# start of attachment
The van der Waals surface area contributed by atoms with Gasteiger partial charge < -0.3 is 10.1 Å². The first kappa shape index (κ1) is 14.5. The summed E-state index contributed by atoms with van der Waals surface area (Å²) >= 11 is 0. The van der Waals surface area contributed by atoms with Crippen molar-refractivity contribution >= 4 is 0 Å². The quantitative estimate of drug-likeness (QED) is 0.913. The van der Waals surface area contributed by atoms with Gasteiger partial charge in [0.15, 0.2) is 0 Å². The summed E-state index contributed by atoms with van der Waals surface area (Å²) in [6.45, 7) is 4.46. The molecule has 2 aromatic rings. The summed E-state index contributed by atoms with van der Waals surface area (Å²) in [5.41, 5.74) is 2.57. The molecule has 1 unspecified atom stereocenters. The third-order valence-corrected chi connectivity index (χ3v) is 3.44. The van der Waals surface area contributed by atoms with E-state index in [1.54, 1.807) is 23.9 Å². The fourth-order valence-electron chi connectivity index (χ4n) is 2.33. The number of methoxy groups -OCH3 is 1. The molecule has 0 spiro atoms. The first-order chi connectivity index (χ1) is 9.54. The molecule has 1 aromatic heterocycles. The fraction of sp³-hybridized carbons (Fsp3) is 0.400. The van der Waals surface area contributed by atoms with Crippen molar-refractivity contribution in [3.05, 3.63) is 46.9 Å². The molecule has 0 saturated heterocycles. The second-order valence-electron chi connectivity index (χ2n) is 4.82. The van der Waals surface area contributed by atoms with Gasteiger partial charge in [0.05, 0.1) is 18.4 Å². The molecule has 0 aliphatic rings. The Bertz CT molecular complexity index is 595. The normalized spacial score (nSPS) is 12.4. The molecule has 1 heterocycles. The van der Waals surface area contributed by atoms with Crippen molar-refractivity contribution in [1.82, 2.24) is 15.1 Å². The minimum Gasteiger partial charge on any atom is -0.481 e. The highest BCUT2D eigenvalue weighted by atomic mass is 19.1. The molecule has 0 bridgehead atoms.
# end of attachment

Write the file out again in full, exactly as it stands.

The van der Waals surface area contributed by atoms with Gasteiger partial charge < -0.3 is 10.1 Å². The first kappa shape index (κ1) is 14.5. The summed E-state index contributed by atoms with van der Waals surface area (Å²) >= 11 is 0. The van der Waals surface area contributed by atoms with Crippen molar-refractivity contribution >= 4 is 0 Å². The quantitative estimate of drug-likeness (QED) is 0.913. The van der Waals surface area contributed by atoms with Gasteiger partial charge in [0.15, 0.2) is 0 Å². The summed E-state index contributed by atoms with van der Waals surface area (Å²) in [6.45, 7) is 4.46. The molecule has 2 aromatic rings. The summed E-state index contributed by atoms with van der Waals surface area (Å²) in [5.41, 5.74) is 2.57. The molecule has 1 unspecified atom stereocenters. The third-order valence-corrected chi connectivity index (χ3v) is 3.44. The van der Waals surface area contributed by atoms with E-state index in [1.54, 1.807) is 23.9 Å². The fourth-order valence-electron chi connectivity index (χ4n) is 2.33. The number of methoxy groups -OCH3 is 1. The molecule has 0 spiro atoms. The first-order chi connectivity index (χ1) is 9.54. The molecule has 1 aromatic heterocycles. The fraction of sp³-hybridized carbons (Fsp3) is 0.400. The van der Waals surface area contributed by atoms with Crippen molar-refractivity contribution in [3.05, 3.63) is 46.9 Å². The molecule has 0 saturated heterocycles. The second-order valence-electron chi connectivity index (χ2n) is 4.82. The van der Waals surface area contributed by atoms with Gasteiger partial charge in [0.05, 0.1) is 18.4 Å². The molecule has 0 aliphatic rings. The Bertz CT molecular complexity index is 595. The normalized spacial score (nSPS) is 12.4. The molecule has 1 heterocycles. The van der Waals surface area contributed by atoms with Crippen molar-refractivity contribution in [1.82, 2.24) is 15.1 Å². The minimum Gasteiger partial charge on any atom is -0.481 e. The highest BCUT2D eigenvalue weighted by atomic mass is 19.1. The molecule has 0 bridgehead atoms.